Why I voted *NO* on today's Wall Street Bailout
By Rep. Dana Rohrabacher, Oct 3, 2008 -
• Last Minute Irrelevant Expenditures Added To The Bailout
It is unconscionable that on an issue as important as this, completely irrelevant expenditures were added solely to secure additional votes. Some examples include excise tax breaks for wooden toy arrows, film and television production tax breaks, aid to rural schools, a monetary transfer to an abandoned mine reclamation fund, and permanent authority for undercover tax enforcement operations. While many of these provisions may be worthy on their own, they have no place in an alleged financial rescue bill.
• No Reform
The bailout bill does nothing to address the initial root causes of the economic crisis we now face. It’s more of a carrot with no stick. Even proponents of the bill admit the root causes still exist providing no real oversight authority. Fannie Mae and Freddie Mac are still not reformed. If we press the restart button without making any changes, we are doomed to repeat our mistakes.
• Too Much Power Granted To The Treasury Secretary
The bailout bill grants overly broad new authority to the Treasury Secretary, yet lacks detailed specificity on the assets to be purchased. This misstep has led some legal scholars to raise constitutional concerns. It lacks specific guidelines and standards under which the Secretary can operate granting enormous discretion over hundreds of billions of additional dollars.
• The Bill Was Rushed Through Congress
A bill of this magnitude needs to be carefully considered. Congress should exercise responsible scrutiny through Committee hearings and public comment. Unfortunately this bill was pushed through without adequate time for meaningful alternatives to be considered. Instead, scare tactics and alarmism prevented any substantive discussion. In less than one week, this bailout bill swelled from 3 pages, to 110, and finally to over 450 pages, with limited time to deliberate on all its provisions.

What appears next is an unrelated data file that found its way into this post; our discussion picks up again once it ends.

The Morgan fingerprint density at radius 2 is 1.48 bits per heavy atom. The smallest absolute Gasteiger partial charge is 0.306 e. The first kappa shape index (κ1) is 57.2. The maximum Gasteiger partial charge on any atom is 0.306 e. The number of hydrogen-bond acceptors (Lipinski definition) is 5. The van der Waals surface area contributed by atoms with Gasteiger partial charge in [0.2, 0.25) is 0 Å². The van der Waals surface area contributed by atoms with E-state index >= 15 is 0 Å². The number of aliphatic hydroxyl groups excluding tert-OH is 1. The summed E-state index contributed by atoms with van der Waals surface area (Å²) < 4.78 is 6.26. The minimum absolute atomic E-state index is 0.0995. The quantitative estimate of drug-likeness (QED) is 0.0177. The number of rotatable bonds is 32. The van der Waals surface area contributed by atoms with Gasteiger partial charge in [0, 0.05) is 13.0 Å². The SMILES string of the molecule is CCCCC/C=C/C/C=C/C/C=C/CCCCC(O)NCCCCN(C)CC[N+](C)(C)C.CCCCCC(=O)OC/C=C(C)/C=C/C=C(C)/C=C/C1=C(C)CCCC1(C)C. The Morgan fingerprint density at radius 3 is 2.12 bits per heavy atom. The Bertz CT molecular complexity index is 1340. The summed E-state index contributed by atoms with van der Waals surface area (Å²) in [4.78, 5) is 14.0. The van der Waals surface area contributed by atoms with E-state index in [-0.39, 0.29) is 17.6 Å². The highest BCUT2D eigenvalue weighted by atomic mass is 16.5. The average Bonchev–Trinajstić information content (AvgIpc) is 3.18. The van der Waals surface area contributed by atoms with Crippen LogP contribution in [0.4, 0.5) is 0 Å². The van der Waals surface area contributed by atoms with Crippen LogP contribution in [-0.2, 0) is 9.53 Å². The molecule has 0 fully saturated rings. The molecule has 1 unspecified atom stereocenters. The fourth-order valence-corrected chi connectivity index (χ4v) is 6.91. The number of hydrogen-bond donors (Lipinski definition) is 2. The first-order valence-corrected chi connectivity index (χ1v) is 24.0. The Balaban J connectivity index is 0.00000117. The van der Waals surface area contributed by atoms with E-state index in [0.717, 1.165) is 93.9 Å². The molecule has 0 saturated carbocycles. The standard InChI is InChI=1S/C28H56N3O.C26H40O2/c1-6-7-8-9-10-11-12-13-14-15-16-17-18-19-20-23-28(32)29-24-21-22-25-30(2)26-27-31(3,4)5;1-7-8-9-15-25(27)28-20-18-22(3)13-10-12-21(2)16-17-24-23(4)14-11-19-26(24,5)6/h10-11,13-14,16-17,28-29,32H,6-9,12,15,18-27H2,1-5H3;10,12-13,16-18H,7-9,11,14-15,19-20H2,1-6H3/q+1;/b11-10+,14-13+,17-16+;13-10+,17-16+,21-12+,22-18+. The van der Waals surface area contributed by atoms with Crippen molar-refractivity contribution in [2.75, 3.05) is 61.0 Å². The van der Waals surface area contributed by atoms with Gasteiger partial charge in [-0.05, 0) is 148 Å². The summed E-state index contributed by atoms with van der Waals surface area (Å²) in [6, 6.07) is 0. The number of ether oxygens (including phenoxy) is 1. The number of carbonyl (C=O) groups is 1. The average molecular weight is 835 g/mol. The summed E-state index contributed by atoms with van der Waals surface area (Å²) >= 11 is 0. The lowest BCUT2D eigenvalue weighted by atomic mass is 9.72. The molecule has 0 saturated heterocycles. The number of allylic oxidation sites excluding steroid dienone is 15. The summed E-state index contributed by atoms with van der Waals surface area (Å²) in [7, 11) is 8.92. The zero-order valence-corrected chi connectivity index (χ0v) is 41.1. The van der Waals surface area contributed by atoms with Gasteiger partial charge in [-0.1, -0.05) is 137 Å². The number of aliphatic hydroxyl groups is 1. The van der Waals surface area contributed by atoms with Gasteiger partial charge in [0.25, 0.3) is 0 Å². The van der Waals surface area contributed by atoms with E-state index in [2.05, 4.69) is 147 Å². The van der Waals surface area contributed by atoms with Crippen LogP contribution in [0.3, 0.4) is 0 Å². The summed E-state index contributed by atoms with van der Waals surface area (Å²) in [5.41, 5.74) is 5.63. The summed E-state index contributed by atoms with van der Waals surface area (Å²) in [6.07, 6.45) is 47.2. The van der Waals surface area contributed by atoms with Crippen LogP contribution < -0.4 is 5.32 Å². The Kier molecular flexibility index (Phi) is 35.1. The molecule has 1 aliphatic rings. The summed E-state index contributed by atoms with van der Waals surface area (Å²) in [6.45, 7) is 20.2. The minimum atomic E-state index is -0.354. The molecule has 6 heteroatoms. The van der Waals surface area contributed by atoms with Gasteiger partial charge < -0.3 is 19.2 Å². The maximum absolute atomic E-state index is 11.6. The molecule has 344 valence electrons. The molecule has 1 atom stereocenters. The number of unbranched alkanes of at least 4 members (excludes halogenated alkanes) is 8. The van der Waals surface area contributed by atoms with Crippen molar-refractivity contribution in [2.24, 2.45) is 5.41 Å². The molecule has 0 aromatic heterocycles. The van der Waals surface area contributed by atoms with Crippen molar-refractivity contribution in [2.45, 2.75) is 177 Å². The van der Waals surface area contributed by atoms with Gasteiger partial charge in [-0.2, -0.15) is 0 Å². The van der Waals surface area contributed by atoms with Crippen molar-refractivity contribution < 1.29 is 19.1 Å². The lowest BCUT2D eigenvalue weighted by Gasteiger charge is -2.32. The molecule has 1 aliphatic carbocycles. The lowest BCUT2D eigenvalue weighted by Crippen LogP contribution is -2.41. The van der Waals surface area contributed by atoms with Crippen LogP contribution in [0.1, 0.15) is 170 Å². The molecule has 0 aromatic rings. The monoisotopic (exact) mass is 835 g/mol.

• No Serious Provisions For Recoupment Of Taxpayer Losses
Proponents claim the government will be able to sell back these toxic assets for a profit at a later date. The bailout bill, however, merely directs the President to submit a report to Congress five years from now on how he plans to recoup our losses. Any serious desire for repayment should include set provisions, not just a report.
• Hundreds of Billions of Dollars Will Be Paid To Foreign Banks
If the financial crisis is as dire as the Treasury Secretary claims, our first priority should be to spend American dollars on American assets. Yet, no provision within this bill directs the Secretary to buy American assets. Ironically, a hundred billion dollars or more is likely to go to foreign financial institutions. We could potentially up borrowing from Chinese banks to pay for Chinese banks.
• No Alternatives Permitted
The bailout bill was stampeded through Congress with no opportunity to debate meaningful alternatives. For example Congressman Steven LaTourette introduced an amendment with broad support that would have reduced the authorization from $700 billion to $250 billion, saving the taxpayers half a trillion dollars. The Treasury Secretary himself admitted to the Washington Post that he intends to spend on average $50 billion a month in toxic asset acquisitions. Representative La Tourette’s amendment would have limited the Secretary to only 5 months of spending. At that point, Congress could have re-evaluated the situation to determine if further funding is warranted. This common sense amendment was not even given an opportunity to be debated.
Another popular alternative included a mandatory suspension of “mark to market” rules. A wide range of economists agree that current regulations often require assets to be valued lower than they actually are. Suspending these regulations temporarily would relieve the panic setting in some markets. The watered down language in the bill passed by the House merely grants the SEC the authority to suspend these rules, and does not require it.